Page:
The M14 Sniper Rifle is an American, selective fire, automatic rifle that uses 7.62mm rounds. In the mid-1990s, the USMC chose the modified M14, Designated Marksman Rifle (DMR) for use by security teams and Scout Snipers. Since the Iraq and Afghanistan wars, the M14 has been used as a designated marksman and sniper rifle. Sniper variants of the M14 are used by SEALs; the M25 version was developed by the Special Forces.
The Mk 11 Mod 0 Sniper Weapon System (or SR-25) is a gas-operated, rotary bolt, semi-automatic sniper rifle. It uses 7.62×51mm rounds, with 5 and 20 round magazines, a Picattiny rail system for mounting scopes and carrying handle with iron sights. In 2000 SEALs teams replaced the M40 with the Mk 11. The system includes a rifle, Leopold scope, backup pop-up iron sights and lightweight military match suppressor.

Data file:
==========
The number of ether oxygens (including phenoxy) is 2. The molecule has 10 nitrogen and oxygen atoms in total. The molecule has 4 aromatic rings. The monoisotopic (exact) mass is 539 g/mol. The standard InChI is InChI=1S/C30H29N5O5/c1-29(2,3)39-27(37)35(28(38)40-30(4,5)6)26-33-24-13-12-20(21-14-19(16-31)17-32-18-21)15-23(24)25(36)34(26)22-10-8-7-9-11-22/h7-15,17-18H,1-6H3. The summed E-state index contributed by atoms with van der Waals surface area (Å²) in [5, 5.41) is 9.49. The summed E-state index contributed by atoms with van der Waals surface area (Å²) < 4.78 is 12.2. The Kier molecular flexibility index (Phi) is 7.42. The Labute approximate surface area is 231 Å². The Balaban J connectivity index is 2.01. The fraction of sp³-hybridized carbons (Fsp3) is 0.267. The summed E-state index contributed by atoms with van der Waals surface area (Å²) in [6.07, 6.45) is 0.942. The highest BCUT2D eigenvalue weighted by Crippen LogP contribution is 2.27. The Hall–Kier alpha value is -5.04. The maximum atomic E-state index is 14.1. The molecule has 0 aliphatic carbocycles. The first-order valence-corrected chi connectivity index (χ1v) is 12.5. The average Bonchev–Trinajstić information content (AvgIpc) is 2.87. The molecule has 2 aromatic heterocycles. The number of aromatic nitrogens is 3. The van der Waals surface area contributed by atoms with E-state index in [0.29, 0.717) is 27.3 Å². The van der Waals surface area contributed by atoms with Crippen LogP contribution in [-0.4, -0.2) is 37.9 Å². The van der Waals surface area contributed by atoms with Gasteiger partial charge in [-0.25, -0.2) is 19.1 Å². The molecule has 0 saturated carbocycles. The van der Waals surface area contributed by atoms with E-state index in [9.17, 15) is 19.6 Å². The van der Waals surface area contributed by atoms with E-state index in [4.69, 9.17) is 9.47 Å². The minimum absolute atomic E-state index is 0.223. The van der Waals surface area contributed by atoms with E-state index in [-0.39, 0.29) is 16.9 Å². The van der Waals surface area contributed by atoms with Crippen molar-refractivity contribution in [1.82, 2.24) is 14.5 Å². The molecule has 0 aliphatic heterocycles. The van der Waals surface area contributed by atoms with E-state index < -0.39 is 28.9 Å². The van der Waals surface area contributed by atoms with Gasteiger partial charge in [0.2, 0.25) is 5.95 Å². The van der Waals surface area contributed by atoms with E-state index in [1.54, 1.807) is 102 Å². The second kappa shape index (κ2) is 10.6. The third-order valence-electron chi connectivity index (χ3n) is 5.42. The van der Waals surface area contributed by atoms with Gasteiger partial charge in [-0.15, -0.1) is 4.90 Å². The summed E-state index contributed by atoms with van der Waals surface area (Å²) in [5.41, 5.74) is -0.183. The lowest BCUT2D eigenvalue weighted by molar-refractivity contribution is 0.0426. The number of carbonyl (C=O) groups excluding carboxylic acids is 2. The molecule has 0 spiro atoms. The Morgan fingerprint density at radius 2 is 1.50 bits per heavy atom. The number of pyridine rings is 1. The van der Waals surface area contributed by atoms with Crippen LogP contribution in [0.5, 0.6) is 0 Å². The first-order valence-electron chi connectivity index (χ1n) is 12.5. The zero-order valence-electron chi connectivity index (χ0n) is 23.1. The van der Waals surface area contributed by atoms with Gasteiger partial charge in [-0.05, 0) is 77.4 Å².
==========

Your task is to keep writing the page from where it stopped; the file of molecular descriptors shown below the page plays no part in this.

The Mk 14 Mod 0 EBR (Enhanced Battle Rifle) is an M14 variant made entirely of lightweight aircraft alloy, with an added telescoping stock; pistol grip; different front sight; Harris bipod; four Picatinny rails surrounding the barrel; and more effective muzzle brake instead of standard flash suppressor. Adopted by the SEALs in 2004, the Mk 14 is used to carry out designated marksman and CQB (Close Quarters Battle) roles.
The M82A1 Heavy Sniper Rifle (Barrett M82) or Special Application Scoped Rifle (SASR) is a .50 caliaber BMG chambering 12.7×99mm NATO rounds. It is a recoil-operated, rotating bolt, semi-automatic, anti-materiel rifle and EOD (Explosive Ordinance Disposal) tool. It is fitted with scope mount and folding backup iron sights, able to be mounted on M3 or M122 infantry tripods or vehicles using special Barrett soft-mount. This weapon can be used to disable parked aircraft, vehicles and boats, and is capable of going through brick, concrete and level 8 ballistic glass.
This Article is written by James Kara Murat